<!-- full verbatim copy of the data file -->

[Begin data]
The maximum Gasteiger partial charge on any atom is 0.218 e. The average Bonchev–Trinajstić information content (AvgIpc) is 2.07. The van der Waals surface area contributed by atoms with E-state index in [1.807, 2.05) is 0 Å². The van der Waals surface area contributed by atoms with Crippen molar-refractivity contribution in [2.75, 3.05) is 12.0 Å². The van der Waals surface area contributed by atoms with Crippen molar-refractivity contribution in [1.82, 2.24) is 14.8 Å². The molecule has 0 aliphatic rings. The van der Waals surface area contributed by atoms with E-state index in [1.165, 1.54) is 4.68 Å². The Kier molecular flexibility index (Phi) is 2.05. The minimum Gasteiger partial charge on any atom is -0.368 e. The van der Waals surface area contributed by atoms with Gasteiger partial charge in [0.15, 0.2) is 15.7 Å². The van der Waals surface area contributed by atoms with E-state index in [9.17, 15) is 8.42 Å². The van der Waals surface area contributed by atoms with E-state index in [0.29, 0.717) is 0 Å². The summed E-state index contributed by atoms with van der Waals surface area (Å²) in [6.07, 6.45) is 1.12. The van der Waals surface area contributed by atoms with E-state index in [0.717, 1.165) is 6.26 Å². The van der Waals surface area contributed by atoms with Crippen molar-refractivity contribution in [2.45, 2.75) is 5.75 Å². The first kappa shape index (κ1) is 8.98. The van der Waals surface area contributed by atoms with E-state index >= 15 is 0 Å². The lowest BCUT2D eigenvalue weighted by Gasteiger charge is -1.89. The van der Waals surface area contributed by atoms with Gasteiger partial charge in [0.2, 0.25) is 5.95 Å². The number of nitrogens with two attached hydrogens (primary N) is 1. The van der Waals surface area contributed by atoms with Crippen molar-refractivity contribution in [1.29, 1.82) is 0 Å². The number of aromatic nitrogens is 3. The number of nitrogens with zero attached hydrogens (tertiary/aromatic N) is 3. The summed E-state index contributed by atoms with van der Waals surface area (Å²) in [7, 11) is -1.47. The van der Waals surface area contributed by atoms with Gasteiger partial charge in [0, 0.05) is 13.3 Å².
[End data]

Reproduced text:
The maximum Gasteiger partial charge on any atom is 0.218 e. The average Bonchev–Trinajstić information content (AvgIpc) is 2.07. The van der Waals surface area contributed by atoms with E-state index in [1.807, 2.05) is 0 Å². The van der Waals surface area contributed by atoms with Crippen molar-refractivity contribution in [2.75, 3.05) is 12.0 Å². The van der Waals surface area contributed by atoms with Crippen molar-refractivity contribution in [1.82, 2.24) is 14.8 Å². The molecule has 0 aliphatic rings. The van der Waals surface area contributed by atoms with E-state index in [1.165, 1.54) is 4.68 Å². The Kier molecular flexibility index (Phi) is 2.05. The minimum Gasteiger partial charge on any atom is -0.368 e. The van der Waals surface area contributed by atoms with Gasteiger partial charge in [0.15, 0.2) is 15.7 Å². The van der Waals surface area contributed by atoms with E-state index in [9.17, 15) is 8.42 Å². The van der Waals surface area contributed by atoms with E-state index in [0.29, 0.717) is 0 Å². The summed E-state index contributed by atoms with van der Waals surface area (Å²) in [6.07, 6.45) is 1.12. The van der Waals surface area contributed by atoms with E-state index in [0.717, 1.165) is 6.26 Å². The van der Waals surface area contributed by atoms with Crippen molar-refractivity contribution in [2.45, 2.75) is 5.75 Å². The first kappa shape index (κ1) is 8.98. The van der Waals surface area contributed by atoms with E-state index >= 15 is 0 Å². The lowest BCUT2D eigenvalue weighted by Gasteiger charge is -1.89. The van der Waals surface area contributed by atoms with Gasteiger partial charge in [0.2, 0.25) is 5.95 Å². The number of nitrogens with two attached hydrogens (primary N) is 1. The van der Waals surface area contributed by atoms with Crippen molar-refractivity contribution in [1.29, 1.82) is 0 Å². The number of aromatic nitrogens is 3. The number of nitrogens with zero attached hydrogens (tertiary/aromatic N) is 3. The summed E-state index contributed by atoms with van der Waals surface area (Å²) in [7, 11) is -1.47. The van der Waals surface area contributed by atoms with Gasteiger partial charge in [0, 0.05) is 13.3 Å².